Enabling effective collaboration within an enterprise and among its partners, vendors and customers is key – and data centres based on Hybrid Cloud architecture and built with the latest HPC technologies, can facilitate the monitoring, overseeing and controlling of business processes. Ensuring that data centres are fully connected to the manufacturing processes is vital. This must be done with the right interconnections, appropriate capacity, reliable data backup and data loss recovery, end-to-end management capabilities, opportunities for scalability and of course, faultless cybersecurity provisions.
Collaborative and secure R&D networks
Research and development (R&D) activities work best when information can be shared seamlessly and securely across departments or regions. This calls for improved communication between the intranet and extranet. Typically, R&D faces issues of high or complicated network deployment costs and network O&M, limited work efficiency, and security risks to highly sensitive data. Deploying intelligent technologies to empower R&D activities is not only a matter of improving business performance and facilitating innovation – it is also a critical question of protecting the technological milestones that enterprises reach and providing a very high level of security within the private or hybrid cloud.
Information security management
Although data carries the risk of a security breach, the collaborative advantages of connectivity far outweigh the risks, when the right security measures are in place. Modernised security management must help support the manufacturing process by offering external interface management control, unauthorised terminal access control, USB storage device and mobile terminal data encryption as well as remote data clearing capacities. The key is to make data secure and comply with data protection and sovereignty laws.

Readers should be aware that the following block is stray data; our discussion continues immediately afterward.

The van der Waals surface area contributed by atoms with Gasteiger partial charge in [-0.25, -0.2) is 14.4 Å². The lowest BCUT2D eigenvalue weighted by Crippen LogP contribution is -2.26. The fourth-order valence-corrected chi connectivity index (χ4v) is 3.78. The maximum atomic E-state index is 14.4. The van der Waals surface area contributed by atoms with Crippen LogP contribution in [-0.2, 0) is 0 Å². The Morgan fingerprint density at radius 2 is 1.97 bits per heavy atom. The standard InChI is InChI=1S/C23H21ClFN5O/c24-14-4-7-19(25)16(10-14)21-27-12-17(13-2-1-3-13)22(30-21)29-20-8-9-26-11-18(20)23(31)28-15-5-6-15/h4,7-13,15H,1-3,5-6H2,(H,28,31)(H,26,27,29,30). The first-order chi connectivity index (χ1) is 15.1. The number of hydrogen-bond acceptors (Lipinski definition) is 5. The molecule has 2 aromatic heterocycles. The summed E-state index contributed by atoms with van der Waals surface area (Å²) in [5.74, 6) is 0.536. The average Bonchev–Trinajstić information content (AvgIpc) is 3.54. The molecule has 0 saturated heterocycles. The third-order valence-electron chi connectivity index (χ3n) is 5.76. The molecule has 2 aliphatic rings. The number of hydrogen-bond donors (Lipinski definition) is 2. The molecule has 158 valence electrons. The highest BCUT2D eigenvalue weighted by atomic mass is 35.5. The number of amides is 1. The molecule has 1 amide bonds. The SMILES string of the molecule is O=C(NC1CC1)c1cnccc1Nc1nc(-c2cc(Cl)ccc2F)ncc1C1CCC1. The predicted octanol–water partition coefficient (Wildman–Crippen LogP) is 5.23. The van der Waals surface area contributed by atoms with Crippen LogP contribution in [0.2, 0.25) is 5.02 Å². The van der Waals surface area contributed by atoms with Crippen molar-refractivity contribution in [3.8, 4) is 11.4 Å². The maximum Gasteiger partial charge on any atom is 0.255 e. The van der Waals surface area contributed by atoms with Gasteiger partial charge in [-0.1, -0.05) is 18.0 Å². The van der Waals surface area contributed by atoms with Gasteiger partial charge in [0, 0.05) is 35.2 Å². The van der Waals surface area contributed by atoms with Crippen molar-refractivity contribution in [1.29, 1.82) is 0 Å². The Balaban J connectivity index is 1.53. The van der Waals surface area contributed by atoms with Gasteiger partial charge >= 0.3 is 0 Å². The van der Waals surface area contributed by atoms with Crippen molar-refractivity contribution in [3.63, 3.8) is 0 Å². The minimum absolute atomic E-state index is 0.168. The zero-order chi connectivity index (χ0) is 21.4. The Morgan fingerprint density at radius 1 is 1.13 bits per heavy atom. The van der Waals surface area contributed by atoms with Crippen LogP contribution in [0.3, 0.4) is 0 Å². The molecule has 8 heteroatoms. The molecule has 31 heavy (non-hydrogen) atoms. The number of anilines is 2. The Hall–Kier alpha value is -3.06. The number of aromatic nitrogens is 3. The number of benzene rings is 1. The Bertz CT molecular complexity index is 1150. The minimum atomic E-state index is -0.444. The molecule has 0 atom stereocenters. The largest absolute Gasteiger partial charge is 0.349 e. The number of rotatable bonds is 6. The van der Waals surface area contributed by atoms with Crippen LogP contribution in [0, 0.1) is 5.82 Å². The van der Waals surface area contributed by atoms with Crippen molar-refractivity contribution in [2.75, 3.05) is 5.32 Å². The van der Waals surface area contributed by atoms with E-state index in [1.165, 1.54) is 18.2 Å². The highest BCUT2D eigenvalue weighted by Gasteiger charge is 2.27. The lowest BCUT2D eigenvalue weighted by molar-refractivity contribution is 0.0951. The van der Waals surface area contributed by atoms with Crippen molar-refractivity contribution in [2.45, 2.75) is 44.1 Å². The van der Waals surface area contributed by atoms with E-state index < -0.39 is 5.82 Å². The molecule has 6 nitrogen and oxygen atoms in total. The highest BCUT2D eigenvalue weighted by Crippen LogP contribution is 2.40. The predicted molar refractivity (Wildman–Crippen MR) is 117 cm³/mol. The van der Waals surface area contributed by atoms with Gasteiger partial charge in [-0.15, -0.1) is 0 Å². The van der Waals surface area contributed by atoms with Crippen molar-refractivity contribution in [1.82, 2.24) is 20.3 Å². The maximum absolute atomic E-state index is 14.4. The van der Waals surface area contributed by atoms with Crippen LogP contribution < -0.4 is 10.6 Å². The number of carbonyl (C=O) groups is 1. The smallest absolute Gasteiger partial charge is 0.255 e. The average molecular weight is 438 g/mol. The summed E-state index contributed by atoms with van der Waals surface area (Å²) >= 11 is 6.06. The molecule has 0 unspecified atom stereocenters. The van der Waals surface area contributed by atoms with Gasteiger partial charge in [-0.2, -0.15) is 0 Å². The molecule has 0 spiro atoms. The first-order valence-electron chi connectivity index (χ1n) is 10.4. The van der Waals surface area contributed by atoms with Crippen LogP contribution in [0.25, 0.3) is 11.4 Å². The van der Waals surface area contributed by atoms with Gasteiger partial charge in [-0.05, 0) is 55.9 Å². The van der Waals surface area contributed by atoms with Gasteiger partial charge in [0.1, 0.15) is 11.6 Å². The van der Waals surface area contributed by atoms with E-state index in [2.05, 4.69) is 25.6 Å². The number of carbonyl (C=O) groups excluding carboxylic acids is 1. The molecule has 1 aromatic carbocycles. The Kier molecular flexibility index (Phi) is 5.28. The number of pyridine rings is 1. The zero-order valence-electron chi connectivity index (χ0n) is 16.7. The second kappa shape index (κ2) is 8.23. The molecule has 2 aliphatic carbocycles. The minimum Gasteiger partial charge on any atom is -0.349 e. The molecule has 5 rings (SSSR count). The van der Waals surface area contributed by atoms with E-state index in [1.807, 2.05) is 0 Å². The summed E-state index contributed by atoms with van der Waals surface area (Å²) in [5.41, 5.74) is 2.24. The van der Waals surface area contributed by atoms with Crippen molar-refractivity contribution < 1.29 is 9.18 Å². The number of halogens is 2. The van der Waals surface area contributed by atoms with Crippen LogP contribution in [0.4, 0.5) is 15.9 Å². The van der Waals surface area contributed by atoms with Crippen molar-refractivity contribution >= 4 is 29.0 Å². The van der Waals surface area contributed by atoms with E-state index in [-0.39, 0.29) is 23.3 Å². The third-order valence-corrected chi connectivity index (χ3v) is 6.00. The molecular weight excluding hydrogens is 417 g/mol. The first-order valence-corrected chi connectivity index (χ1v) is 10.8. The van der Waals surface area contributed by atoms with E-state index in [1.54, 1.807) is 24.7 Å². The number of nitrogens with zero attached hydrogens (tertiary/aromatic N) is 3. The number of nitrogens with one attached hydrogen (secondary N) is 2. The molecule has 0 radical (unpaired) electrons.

Embracing the digital era
New technologies will only continue to emerge for smart manufacturing, helping to connect the industry and create a network of systems that work in accord for optimised safety and outstanding performance. Key players in the field have begun to integrate systems to enable networks to work in real-time collaboration – Huawei, one of the world leading ICT providers, has committed to enabling digital transformation through efficiency and innovation. Through deploying the Terminal Security Management (TSM) system to divide intranet into separate logical parts, Huawei was able to facilitate centralised system management and domain based security for FAW-Volkswagen. This provided the vehicle manufacturing company with the tools to protect their massive network resources. In another case, Huawei provided Midea Group with the data back-up solutions able to facilitate valuable IT infrastructure improvements, meeting not only the needs of current business, but also allowing for potential growth requirements.